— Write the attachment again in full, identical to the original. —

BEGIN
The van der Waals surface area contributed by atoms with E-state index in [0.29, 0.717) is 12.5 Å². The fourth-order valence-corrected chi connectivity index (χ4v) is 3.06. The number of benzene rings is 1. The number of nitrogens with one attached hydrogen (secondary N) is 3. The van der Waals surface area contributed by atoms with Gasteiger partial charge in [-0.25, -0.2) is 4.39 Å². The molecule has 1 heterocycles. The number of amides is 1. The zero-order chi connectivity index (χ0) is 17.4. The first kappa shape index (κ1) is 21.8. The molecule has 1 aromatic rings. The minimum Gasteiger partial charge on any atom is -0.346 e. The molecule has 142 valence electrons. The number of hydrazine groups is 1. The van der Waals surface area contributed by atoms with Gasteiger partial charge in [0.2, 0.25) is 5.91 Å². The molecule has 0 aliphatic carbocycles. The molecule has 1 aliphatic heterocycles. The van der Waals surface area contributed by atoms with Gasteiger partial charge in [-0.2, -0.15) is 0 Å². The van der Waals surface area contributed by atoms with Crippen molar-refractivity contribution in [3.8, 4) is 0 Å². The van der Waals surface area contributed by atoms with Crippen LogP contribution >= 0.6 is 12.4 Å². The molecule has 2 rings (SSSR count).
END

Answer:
The van der Waals surface area contributed by atoms with E-state index in [0.29, 0.717) is 12.5 Å². The fourth-order valence-corrected chi connectivity index (χ4v) is 3.06. The number of benzene rings is 1. The number of nitrogens with one attached hydrogen (secondary N) is 3. The van der Waals surface area contributed by atoms with Gasteiger partial charge in [-0.25, -0.2) is 4.39 Å². The molecule has 1 heterocycles. The number of amides is 1. The zero-order chi connectivity index (χ0) is 17.4. The first kappa shape index (κ1) is 21.8. The molecule has 1 aromatic rings. The minimum Gasteiger partial charge on any atom is -0.346 e. The molecule has 142 valence electrons. The number of hydrazine groups is 1. The van der Waals surface area contributed by atoms with Gasteiger partial charge in [0.2, 0.25) is 5.91 Å². The molecule has 0 aliphatic carbocycles. The molecule has 1 aliphatic heterocycles. The van der Waals surface area contributed by atoms with Gasteiger partial charge in [-0.2, -0.15) is 0 Å². The van der Waals surface area contributed by atoms with Crippen molar-refractivity contribution in [3.8, 4) is 0 Å². The van der Waals surface area contributed by atoms with Crippen LogP contribution >= 0.6 is 12.4 Å². The molecule has 2 rings (SSSR count).